Fort Worth's chief of police says an officer he suspended following a videotaped arrest of a woman and her daughters made multiple errors in responding to a call that a neighbor allegedly assaulted the woman's son.
Now, the officer at the center of the viral video arrest will speak out for the first time, due to testify Wednesday in a Civil Service Commission hearing.
Officer William Martin will share his side of the story on what was going through his mind when he arrested Jacqueline Craig and her two teenage daughters.
Martin is appealing his 10-day suspension for using excessive force. He's already served the punishment, but his attorney says the appeal is about clearing his name.
Craig and a neighbor both called police after the neighbor allegedly grabbed her 7-year-old son by the neck for littering in his yard. After a confrontation, Craig and her daughters were arrested instead of the neighbor.
An assistant and a deputy chief were later demoted, accused of leaking Officer Martin's body camera footage and information from his personnel file.
Chief Joel Fitzgerald testified all afternoon Tuesday, revealing his detailed perspective on a case that has caused the department so much controversy.
The chief now says that after considering the excessive force further, he would have increased Martin's punishment from 10 to 15 days if he could do it over again.
"There's a cacophony of problems with what happened with Officer Martin out there that day," Fitzgerald said.
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Martin sat just a few feet away from his boss, while Fitzgerald talked through the viral video, pointing out every mistake he thinks Martin made.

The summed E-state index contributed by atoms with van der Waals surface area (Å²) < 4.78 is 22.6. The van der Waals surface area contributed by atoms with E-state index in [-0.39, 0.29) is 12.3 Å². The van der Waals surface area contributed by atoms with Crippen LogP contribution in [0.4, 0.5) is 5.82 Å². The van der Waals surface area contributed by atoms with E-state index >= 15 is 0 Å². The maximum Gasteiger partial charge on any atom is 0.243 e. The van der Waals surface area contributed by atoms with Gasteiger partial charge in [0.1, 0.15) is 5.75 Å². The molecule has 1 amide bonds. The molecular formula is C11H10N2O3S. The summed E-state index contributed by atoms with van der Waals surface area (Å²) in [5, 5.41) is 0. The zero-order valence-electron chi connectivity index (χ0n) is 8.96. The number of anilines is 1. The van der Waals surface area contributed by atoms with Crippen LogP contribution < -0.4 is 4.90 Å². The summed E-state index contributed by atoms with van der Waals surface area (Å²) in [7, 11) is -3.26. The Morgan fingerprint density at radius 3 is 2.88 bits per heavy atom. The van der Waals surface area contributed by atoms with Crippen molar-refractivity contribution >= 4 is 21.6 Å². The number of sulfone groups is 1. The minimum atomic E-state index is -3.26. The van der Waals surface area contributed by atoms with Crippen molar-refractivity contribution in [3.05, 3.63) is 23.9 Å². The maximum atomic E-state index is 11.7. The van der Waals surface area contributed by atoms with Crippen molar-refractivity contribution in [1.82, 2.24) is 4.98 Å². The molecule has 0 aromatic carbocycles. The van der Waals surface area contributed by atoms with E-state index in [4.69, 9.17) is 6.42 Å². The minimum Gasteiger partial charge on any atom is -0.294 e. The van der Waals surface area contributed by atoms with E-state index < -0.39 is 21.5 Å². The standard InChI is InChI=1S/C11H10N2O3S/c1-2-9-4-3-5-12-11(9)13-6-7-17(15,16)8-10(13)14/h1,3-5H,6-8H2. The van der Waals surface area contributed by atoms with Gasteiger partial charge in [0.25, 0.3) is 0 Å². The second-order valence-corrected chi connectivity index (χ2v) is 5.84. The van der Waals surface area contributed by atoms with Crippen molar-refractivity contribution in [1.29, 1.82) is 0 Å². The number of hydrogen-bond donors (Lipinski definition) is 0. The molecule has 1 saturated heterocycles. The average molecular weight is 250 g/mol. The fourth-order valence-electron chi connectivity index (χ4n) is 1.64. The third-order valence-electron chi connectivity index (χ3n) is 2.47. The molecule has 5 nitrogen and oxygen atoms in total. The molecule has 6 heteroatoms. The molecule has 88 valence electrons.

He says the officer went wrong from the start, in failing to investigate Craig's allegations that a neighbor choked her son.
"I would think that that would be the predominant thought process, going over to Ms. Craig, 'Where is your child? Can I see him?' Verifying if he was in fact choked," Fitzgerald said.
The chief also found that Martin used excessive force when he "chopped" a teenage girl in the throat to push her back and when he lifted Craig's older daughter's arms over her head when she wouldn't answer a question.
"That is painful and that should not be a response that we use in regards to not hearing an answer to a question," Fitzgerald said.
That question of excessive force is at the heart of this appeal. Martin has already served his 10-day suspension and his attorney says the number of days is not the point.
"As a police officer, a charge for a violation of excessive force is very serious," said attorney Terry Daffron.
Daffron says the viral videos that have gotten so much attention don't tell the whole story.
"The videos only show you one aspect of the situation that was ongoing that day," Daffron said. "Videos don't have feelings. They don't feel, they can't articulate if they're being pushed or you feel pressure from someone coming behind you."
She also says Martin wants a chance to finally speak for himself.
"Everyone has talked about him and talked for him," Daffron said. "Now this is his chance to speak."
He will have that chance when his testimony begins at about 9 a.m. Wednesday.
During his testimony, Fitzgerald admitted he was originally willing to settle for a seven-day suspension with consideration for a promotion, if Martin agreed not to appeal and wrote a letter of apology to the Craig family. That did not happen.